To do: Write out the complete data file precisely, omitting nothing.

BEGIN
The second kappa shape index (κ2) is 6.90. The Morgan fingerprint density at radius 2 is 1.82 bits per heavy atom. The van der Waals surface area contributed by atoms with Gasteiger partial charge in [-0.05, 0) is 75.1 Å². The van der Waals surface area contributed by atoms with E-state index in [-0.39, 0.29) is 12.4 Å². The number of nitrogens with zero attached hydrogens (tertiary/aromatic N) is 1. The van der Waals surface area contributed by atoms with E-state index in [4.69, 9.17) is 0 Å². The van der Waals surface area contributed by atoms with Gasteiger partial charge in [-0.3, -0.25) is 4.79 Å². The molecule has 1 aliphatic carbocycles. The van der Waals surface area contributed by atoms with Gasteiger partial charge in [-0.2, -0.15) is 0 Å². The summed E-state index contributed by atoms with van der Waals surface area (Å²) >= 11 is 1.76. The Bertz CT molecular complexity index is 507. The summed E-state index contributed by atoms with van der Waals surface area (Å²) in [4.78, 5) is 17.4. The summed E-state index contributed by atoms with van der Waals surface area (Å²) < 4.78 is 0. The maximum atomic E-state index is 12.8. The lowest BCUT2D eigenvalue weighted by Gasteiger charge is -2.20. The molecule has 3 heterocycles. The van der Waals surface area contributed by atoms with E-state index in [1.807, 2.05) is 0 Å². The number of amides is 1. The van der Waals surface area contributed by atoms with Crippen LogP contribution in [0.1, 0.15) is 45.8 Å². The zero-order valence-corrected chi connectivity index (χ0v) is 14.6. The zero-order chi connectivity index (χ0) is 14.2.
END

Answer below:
The second kappa shape index (κ2) is 6.90. The Morgan fingerprint density at radius 2 is 1.82 bits per heavy atom. The van der Waals surface area contributed by atoms with Gasteiger partial charge in [-0.05, 0) is 75.1 Å². The van der Waals surface area contributed by atoms with E-state index in [-0.39, 0.29) is 12.4 Å². The number of nitrogens with zero attached hydrogens (tertiary/aromatic N) is 1. The van der Waals surface area contributed by atoms with E-state index in [4.69, 9.17) is 0 Å². The van der Waals surface area contributed by atoms with Gasteiger partial charge in [-0.3, -0.25) is 4.79 Å². The molecule has 1 aliphatic carbocycles. The van der Waals surface area contributed by atoms with Gasteiger partial charge in [-0.2, -0.15) is 0 Å². The summed E-state index contributed by atoms with van der Waals surface area (Å²) >= 11 is 1.76. The Bertz CT molecular complexity index is 507. The summed E-state index contributed by atoms with van der Waals surface area (Å²) in [4.78, 5) is 17.4. The summed E-state index contributed by atoms with van der Waals surface area (Å²) < 4.78 is 0. The maximum atomic E-state index is 12.8. The lowest BCUT2D eigenvalue weighted by Gasteiger charge is -2.20. The molecule has 3 heterocycles. The van der Waals surface area contributed by atoms with E-state index in [1.807, 2.05) is 0 Å². The number of amides is 1. The van der Waals surface area contributed by atoms with Crippen LogP contribution in [0.1, 0.15) is 45.8 Å². The zero-order valence-corrected chi connectivity index (χ0v) is 14.6. The zero-order chi connectivity index (χ0) is 14.2.